Some activists say that helping depressed people kill themselves is not compassionate care. “Almost all serious psychiatric patients think that their situation is ‘unbearable’ and ‘without perspective,’” says René Stockman, a priest and mental health expert with the Catholic order Brothers of Charity, citing the legal criteria patients must meet. There have also been highly publicized concerns over possible revocation of consent. In 2016, a Dutch dementia patient, 74, who had said in an advance directive written several years earlier that she would rather die than go into a nursing home, was sedated before being injected with a deadly drug cocktail. The woman, who was no longer lucid enough to understand what was happening, was restrained by her family when she woke up and began struggling during the procedure. Her physician, who was not named in court, became the first in the Netherlands to be tried for improper euthanasia; the doctor was acquitted last year.
How do supporters respond?
Supporters of assisted dying say that the safeguards are adequate, or even too onerous. They argue that thousands of nursing home patients—reliable statistics are impossible to come by—starve themselves to death each year. Canadian doctor Ellen Wiebe had a 102-year-old patient so desperate to end her agonizing spinal pain that she tried to kill herself in her nursing home using a pair of scissors. “This woman was clearly not depressed,” Wiebe said. “I was so grateful that I could honor her wishes and end her suffering on her terms.” Dignitas, the Swiss nonprofit founded in 1998 that has helped more than 3,000 people die surrounded by loved ones, says that its services are far preferable to letting ill people “make a lonely, risky suicide attempt.”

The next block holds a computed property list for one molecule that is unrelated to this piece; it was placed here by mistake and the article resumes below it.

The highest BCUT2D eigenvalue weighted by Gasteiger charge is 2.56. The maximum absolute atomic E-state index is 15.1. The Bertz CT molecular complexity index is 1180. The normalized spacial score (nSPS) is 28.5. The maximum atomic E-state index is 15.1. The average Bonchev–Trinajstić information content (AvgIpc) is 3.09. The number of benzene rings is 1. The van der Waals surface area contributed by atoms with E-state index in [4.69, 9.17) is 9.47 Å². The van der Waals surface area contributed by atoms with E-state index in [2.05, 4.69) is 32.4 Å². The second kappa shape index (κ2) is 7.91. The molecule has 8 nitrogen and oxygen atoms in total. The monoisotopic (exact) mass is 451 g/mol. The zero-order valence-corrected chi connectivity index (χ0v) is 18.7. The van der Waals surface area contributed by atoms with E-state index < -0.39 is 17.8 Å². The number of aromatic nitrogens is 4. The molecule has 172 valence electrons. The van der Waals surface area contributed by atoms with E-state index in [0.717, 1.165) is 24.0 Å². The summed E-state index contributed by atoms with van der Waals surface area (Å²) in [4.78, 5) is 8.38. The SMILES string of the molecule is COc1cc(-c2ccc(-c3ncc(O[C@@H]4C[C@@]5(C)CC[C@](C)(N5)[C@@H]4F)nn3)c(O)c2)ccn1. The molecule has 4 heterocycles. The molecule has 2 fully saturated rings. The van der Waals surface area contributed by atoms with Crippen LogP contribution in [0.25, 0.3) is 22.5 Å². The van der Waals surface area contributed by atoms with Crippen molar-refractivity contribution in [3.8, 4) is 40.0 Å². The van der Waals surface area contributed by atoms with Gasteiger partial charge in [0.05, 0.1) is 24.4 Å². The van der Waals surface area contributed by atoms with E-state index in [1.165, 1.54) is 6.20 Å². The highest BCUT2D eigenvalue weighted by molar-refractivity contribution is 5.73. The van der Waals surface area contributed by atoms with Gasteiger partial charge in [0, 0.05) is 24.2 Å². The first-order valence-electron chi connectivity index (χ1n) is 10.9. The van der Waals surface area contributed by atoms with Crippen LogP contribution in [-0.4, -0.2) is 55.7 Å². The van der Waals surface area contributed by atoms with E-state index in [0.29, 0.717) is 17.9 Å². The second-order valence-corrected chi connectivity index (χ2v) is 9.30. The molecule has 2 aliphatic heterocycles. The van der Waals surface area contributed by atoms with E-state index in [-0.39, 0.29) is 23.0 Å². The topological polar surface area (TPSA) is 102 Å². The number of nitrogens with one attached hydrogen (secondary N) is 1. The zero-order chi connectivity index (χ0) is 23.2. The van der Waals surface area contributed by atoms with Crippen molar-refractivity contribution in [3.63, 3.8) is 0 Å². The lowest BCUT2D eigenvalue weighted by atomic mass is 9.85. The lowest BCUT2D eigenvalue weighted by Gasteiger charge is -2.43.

What is the trend in the U.S.?
Oregon was the first state to legalize assisted dying, in 1997; since then California, Colorado, Hawaii, New Jersey, Washington, Vermont, and the District of Columbia have followed. Activists point to Oregon as evidence that legalization need not lead to a slippery slope of expanded criteria. Oregon’s standards have not changed: Candidates must have a terminal illness that will cause death within six months, be over 18 and mentally competent, and be able to take the life-ending medication themselves. The practice remains relatively rare; in 2018, 168 people in Oregon died by assisted suicide.
The case of Tine Nys
Belgium’s first criminal case concerning euthanasia was resolved Jan. 31, when three doctors were acquitted of unlawfully poisoning Tine Nys, 38, a heroin addict who had suffered from depression for years and had attempted suicide several times. Her parents and sister, present at her death in 2010, said she had not received adequate mental health treatment before her decision. Her sister, Sophie, said Nys may have manipulated the system by faking the tests to obtain an autism diagnosis. Because autism is “incurable and chronic,” it meets one of Belgium’s legal requirements for euthanasia. Nys’ own psychiatrist refused her permission for assisted suicide; the doctor who approved it, Lieve Thienpont, diagnosed her with Asperger’s syndrome and gave the go-ahead after meeting her just three times. But doctors said all procedures had been followed correctly, and the jury deliberated just eight hours before acquitting. Witnesses, including Nys’ friends, said she had been “determined to die.” ■